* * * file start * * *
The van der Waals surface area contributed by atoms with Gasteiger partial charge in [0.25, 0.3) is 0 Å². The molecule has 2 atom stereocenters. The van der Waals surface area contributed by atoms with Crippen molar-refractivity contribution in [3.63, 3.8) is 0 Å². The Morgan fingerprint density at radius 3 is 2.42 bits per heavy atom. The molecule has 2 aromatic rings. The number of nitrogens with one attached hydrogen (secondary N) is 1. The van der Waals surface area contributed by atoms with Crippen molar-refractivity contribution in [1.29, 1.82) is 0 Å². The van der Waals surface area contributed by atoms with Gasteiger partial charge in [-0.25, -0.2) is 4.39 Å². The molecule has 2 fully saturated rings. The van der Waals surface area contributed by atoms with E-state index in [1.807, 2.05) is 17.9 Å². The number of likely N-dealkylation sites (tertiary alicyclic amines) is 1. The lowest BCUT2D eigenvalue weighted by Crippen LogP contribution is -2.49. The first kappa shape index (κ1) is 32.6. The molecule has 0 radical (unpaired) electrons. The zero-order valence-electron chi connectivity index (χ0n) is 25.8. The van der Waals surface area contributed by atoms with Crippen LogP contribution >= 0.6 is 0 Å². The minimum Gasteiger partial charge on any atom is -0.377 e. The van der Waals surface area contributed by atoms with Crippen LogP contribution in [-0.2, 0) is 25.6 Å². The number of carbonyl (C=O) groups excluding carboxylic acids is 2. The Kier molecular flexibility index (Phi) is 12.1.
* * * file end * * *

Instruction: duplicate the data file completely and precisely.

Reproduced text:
The van der Waals surface area contributed by atoms with Gasteiger partial charge in [0.25, 0.3) is 0 Å². The molecule has 2 atom stereocenters. The van der Waals surface area contributed by atoms with Crippen molar-refractivity contribution in [3.63, 3.8) is 0 Å². The Morgan fingerprint density at radius 3 is 2.42 bits per heavy atom. The molecule has 2 aromatic rings. The number of nitrogens with one attached hydrogen (secondary N) is 1. The van der Waals surface area contributed by atoms with Crippen molar-refractivity contribution in [1.29, 1.82) is 0 Å². The van der Waals surface area contributed by atoms with Gasteiger partial charge in [-0.25, -0.2) is 4.39 Å². The molecule has 2 fully saturated rings. The van der Waals surface area contributed by atoms with E-state index in [1.807, 2.05) is 17.9 Å². The number of likely N-dealkylation sites (tertiary alicyclic amines) is 1. The lowest BCUT2D eigenvalue weighted by Crippen LogP contribution is -2.49. The first kappa shape index (κ1) is 32.6. The molecule has 0 radical (unpaired) electrons. The zero-order valence-electron chi connectivity index (χ0n) is 25.8. The van der Waals surface area contributed by atoms with Crippen LogP contribution >= 0.6 is 0 Å². The minimum Gasteiger partial charge on any atom is -0.377 e. The van der Waals surface area contributed by atoms with Crippen LogP contribution in [-0.2, 0) is 25.6 Å². The number of carbonyl (C=O) groups excluding carboxylic acids is 2. The Kier molecular flexibility index (Phi) is 12.1.